Missing periods in replicate designs: save the data? [RSABE / ABEL]

posted by Helmut Homepage – Vienna, Austria, 2019-10-20 15:23  – Posting: # 20710
Views: 4,450

Hi Nastia,

» Dear smart people!

     ^^^^ [image] Are you talking to me?


» should we try to keep as much data as possible for the analysis?

In principle yes – as long as the outcome is meaningful. ;-)

» 1). How would you advice to deal with subjects, who have only one (2,3..) points over LLOQ in one of the periods? […]

Tricky – IMHO, case by case (should be laid down in an SOP or the SAP, of course). IIRC, Health Canada had a rule that 1 (one!) concentration is sufficient for Cmax and 3 (oh dear!) fo AUC. Gone with the wind. THX, HC.

» 2). What was the real reason for FDA to develop an algorithm for NTIDs with only complete data?

No idea. The same is applicable to all RSABE-methods of the FDA.

» […] theoretically it is possible to use all the data even with incomplete data.

Sure.

» Why then FDA just throw data of subjects with incomplete data to the bin?

Again – no idea.

» Is not it unethical? (I can't understand this point)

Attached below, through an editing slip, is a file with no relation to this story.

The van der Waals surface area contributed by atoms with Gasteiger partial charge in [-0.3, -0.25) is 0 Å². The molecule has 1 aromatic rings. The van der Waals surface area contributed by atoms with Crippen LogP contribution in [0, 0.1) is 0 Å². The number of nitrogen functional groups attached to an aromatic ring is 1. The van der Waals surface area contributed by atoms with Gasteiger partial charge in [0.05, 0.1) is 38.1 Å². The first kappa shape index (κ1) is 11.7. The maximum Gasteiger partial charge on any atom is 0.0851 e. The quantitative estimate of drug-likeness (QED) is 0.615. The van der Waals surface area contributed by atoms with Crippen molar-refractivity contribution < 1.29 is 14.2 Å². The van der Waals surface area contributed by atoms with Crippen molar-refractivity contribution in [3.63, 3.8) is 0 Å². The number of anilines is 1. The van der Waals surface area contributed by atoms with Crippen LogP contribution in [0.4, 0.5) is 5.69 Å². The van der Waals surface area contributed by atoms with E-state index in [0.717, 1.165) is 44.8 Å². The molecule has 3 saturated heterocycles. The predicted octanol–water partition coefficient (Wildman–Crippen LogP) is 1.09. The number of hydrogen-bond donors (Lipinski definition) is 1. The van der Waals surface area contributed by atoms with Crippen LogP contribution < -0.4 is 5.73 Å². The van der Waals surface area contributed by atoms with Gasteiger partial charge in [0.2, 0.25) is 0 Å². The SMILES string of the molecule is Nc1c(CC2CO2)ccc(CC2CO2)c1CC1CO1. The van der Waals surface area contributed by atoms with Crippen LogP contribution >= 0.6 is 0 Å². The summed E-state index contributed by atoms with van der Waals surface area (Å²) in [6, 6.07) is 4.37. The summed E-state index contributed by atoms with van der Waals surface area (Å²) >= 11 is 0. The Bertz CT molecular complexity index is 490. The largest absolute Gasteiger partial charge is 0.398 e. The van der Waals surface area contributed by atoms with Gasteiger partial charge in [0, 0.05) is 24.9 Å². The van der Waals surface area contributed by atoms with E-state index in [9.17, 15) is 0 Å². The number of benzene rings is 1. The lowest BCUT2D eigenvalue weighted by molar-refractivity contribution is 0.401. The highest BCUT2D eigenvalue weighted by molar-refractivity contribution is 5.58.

IMHO, it is and we are not alone with this conclusion.*

If SABE is applied, subjects with one missing R observation should be eliminated […]. This is unprecedented in our experience in a regulated bioequivalence setting. Traditionally, one does not exclude data unless there is a scientifically or clinically valid reason to do so. However, with the current draft guidance from FDA for progesterone bioequivalence, this appears to be the immediate approach to be applied for SABE.




Dif-tor heh smusma 🖖
Helmut Schütz
[image]

The quality of responses received is directly proportional to the quality of the question asked. 🚮
Science Quotes

Complete thread:

Activity
 Admin contact
20,811 posts in 4,355 threads, 1,448 registered users;
online 22 (1 registered, 21 guests [including 13 identified bots]).
Forum time: 12:08 CEST (Europe/Vienna)

One of the symptoms of an approaching nervous breakdown
is the belief that one’s work is terribly important.    Bertrand Russell

The Bioequivalence and Bioavailability Forum is hosted by
BEBAC Ing. Helmut Schütz
HTML5